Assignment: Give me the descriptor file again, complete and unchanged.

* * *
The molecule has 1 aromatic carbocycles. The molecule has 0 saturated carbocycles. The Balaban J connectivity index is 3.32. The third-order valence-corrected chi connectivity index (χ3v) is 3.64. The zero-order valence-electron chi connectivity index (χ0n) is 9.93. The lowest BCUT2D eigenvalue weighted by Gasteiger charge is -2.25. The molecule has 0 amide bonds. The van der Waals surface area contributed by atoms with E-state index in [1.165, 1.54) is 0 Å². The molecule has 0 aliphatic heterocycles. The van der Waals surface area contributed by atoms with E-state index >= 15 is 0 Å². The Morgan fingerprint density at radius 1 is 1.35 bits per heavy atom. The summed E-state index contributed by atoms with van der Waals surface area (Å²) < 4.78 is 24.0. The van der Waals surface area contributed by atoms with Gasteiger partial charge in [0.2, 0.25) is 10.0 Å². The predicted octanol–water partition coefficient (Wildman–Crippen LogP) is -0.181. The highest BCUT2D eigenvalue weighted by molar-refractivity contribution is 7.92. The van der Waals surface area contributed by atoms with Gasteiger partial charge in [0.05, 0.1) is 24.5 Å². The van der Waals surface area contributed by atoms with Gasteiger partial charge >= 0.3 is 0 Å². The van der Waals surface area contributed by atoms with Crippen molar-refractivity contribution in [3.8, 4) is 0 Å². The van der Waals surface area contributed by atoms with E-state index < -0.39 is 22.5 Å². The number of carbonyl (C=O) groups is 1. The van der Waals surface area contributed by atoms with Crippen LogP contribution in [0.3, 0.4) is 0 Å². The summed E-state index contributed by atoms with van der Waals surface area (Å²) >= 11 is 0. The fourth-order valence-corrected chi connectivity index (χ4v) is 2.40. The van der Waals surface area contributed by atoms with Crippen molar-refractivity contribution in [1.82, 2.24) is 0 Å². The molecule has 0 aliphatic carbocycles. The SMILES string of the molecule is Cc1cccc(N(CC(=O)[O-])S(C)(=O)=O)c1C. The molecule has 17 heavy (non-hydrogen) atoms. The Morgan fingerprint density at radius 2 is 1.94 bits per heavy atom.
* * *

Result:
The molecule has 1 aromatic carbocycles. The molecule has 0 saturated carbocycles. The Balaban J connectivity index is 3.32. The third-order valence-corrected chi connectivity index (χ3v) is 3.64. The zero-order valence-electron chi connectivity index (χ0n) is 9.93. The lowest BCUT2D eigenvalue weighted by Gasteiger charge is -2.25. The molecule has 0 amide bonds. The van der Waals surface area contributed by atoms with E-state index in [1.165, 1.54) is 0 Å². The molecule has 0 aliphatic heterocycles. The van der Waals surface area contributed by atoms with E-state index >= 15 is 0 Å². The Morgan fingerprint density at radius 1 is 1.35 bits per heavy atom. The summed E-state index contributed by atoms with van der Waals surface area (Å²) < 4.78 is 24.0. The van der Waals surface area contributed by atoms with Gasteiger partial charge in [0.2, 0.25) is 10.0 Å². The predicted octanol–water partition coefficient (Wildman–Crippen LogP) is -0.181. The highest BCUT2D eigenvalue weighted by molar-refractivity contribution is 7.92. The van der Waals surface area contributed by atoms with Gasteiger partial charge in [0.05, 0.1) is 24.5 Å². The van der Waals surface area contributed by atoms with Gasteiger partial charge >= 0.3 is 0 Å². The van der Waals surface area contributed by atoms with Crippen molar-refractivity contribution in [3.8, 4) is 0 Å². The van der Waals surface area contributed by atoms with E-state index < -0.39 is 22.5 Å². The number of carbonyl (C=O) groups is 1. The van der Waals surface area contributed by atoms with Crippen LogP contribution in [0.3, 0.4) is 0 Å². The summed E-state index contributed by atoms with van der Waals surface area (Å²) >= 11 is 0. The fourth-order valence-corrected chi connectivity index (χ4v) is 2.40. The van der Waals surface area contributed by atoms with Crippen molar-refractivity contribution in [1.82, 2.24) is 0 Å². The molecule has 0 aliphatic carbocycles. The SMILES string of the molecule is Cc1cccc(N(CC(=O)[O-])S(C)(=O)=O)c1C. The molecule has 17 heavy (non-hydrogen) atoms. The Morgan fingerprint density at radius 2 is 1.94 bits per heavy atom.